California DOT unveils system that estimates time to destination

News AASHTO Journal August 17, 2005
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The California DOT unveiled a new system that will use 14 changeable message signs to advise motorists of their estimated time to several local destinations, the Los Angeles Times reported.

Although giving motorists that information won’t ease congestion, Caltrans officials say they hope it will ease some anxiety by arming people with information they can plan their commute around.

The launch is a pilot program Caltrans eventually hopes to expand.

“It gives motorists more information so they can make decisions on how they will like to plan their commute,” said Jeanne Bonfilio, a spokeswoman for the agency. “If we give them a travel time, they can say ‘I might want to take this route instead.’ We are trying to put travel information into the hands of the motorists.”

The system is made possible by 15,000 sensors Caltrans has placed on highways that measure traffic speed. There is a sensor every half-mile along affected freeways, transmitting information every 30 seconds. Officials pick key markers and calculate commute times based on traffic flow. Each sign contains times for two destinations.

Similar systems have been put in place in Chicago and San Francisco, with positive results overall, officials say.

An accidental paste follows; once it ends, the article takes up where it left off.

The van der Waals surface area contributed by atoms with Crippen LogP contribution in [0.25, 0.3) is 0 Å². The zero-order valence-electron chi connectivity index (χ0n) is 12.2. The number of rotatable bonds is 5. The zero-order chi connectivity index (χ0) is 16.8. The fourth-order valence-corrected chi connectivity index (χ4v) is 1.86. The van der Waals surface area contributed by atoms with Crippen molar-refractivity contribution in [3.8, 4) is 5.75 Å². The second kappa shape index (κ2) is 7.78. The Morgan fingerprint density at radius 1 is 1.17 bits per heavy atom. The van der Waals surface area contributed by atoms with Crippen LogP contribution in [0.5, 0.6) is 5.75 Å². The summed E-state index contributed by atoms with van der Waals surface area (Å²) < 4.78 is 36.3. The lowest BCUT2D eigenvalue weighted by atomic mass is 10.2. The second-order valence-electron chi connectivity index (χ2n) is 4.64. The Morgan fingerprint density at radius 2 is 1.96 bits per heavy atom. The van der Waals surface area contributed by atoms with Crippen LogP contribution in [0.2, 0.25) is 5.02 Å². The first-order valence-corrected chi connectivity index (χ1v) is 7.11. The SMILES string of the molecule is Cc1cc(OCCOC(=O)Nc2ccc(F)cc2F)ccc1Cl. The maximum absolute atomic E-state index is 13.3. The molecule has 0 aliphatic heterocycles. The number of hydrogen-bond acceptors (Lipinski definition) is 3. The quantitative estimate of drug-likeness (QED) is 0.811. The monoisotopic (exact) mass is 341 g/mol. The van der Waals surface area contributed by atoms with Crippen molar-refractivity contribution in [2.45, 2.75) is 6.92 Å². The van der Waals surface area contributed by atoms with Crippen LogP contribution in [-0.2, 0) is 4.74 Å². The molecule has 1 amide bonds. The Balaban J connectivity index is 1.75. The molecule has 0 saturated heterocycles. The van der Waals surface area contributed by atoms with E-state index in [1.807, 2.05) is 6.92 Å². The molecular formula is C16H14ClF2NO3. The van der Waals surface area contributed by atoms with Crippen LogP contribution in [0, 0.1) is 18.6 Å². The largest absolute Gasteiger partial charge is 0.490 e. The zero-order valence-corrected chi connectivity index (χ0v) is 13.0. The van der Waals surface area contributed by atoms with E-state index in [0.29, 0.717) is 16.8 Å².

Jack Gaines, who speaks for Caltrans in the San Francisco Bay area, said he believes the sign information helps reduce “road rage” by tipping off motorists so they can find detours before traffic backs up.

“People don’t swerve as much anymore. They don’t freak out wondering how long it’s going to take,” he said. “They can gauge or they can call ahead and say ‘I’m going to be late,’ because they know how long they’re going to be stuck in that jam.”

Traffic experts agree, saying research shows that better information about arrival times makes drivers feel less burdened. Brian Taylor, director of UCLA’s Institute of Transportation Studies, cited a study showing people felt less stressed on the Metro’s Rapid bus line when they were able to see how many minutes it would be before another bus arrived.

Caltrans adopted the pilot program despite past concerns that drivers might slow to read the message signs, creating some congestion. The test period will last for three to six months and if the pilot is deemed successful, it will expand to 120 freeway signs in the region, Caltrans officials said.

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